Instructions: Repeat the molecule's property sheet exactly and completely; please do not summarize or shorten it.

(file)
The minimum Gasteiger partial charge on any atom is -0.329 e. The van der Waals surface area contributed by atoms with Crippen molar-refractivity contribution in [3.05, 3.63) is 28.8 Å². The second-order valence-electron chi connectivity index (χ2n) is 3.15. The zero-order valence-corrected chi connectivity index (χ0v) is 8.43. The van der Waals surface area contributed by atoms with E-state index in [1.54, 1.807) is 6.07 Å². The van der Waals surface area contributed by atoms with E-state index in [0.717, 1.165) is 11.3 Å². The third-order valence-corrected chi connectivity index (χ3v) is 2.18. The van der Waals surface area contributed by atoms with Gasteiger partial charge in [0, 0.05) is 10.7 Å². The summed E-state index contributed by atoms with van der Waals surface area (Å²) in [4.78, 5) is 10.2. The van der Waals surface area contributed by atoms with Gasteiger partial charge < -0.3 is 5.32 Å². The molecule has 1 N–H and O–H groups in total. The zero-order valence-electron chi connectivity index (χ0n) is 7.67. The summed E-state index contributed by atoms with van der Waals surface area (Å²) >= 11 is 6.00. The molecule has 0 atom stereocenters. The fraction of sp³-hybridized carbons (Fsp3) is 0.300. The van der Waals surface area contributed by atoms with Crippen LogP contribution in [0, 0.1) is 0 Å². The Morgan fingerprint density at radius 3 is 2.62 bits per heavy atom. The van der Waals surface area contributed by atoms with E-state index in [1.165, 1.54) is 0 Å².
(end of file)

The minimum Gasteiger partial charge on any atom is -0.329 e. The van der Waals surface area contributed by atoms with Crippen molar-refractivity contribution in [3.05, 3.63) is 28.8 Å². The second-order valence-electron chi connectivity index (χ2n) is 3.15. The zero-order valence-corrected chi connectivity index (χ0v) is 8.43. The van der Waals surface area contributed by atoms with E-state index in [1.54, 1.807) is 6.07 Å². The van der Waals surface area contributed by atoms with E-state index in [0.717, 1.165) is 11.3 Å². The third-order valence-corrected chi connectivity index (χ3v) is 2.18. The van der Waals surface area contributed by atoms with Gasteiger partial charge in [0, 0.05) is 10.7 Å². The summed E-state index contributed by atoms with van der Waals surface area (Å²) in [4.78, 5) is 10.2. The van der Waals surface area contributed by atoms with Gasteiger partial charge < -0.3 is 5.32 Å². The molecule has 1 N–H and O–H groups in total. The zero-order valence-electron chi connectivity index (χ0n) is 7.67. The summed E-state index contributed by atoms with van der Waals surface area (Å²) >= 11 is 6.00. The molecule has 0 atom stereocenters. The fraction of sp³-hybridized carbons (Fsp3) is 0.300. The van der Waals surface area contributed by atoms with Crippen LogP contribution in [0, 0.1) is 0 Å². The Morgan fingerprint density at radius 3 is 2.62 bits per heavy atom. The van der Waals surface area contributed by atoms with E-state index in [1.165, 1.54) is 0 Å².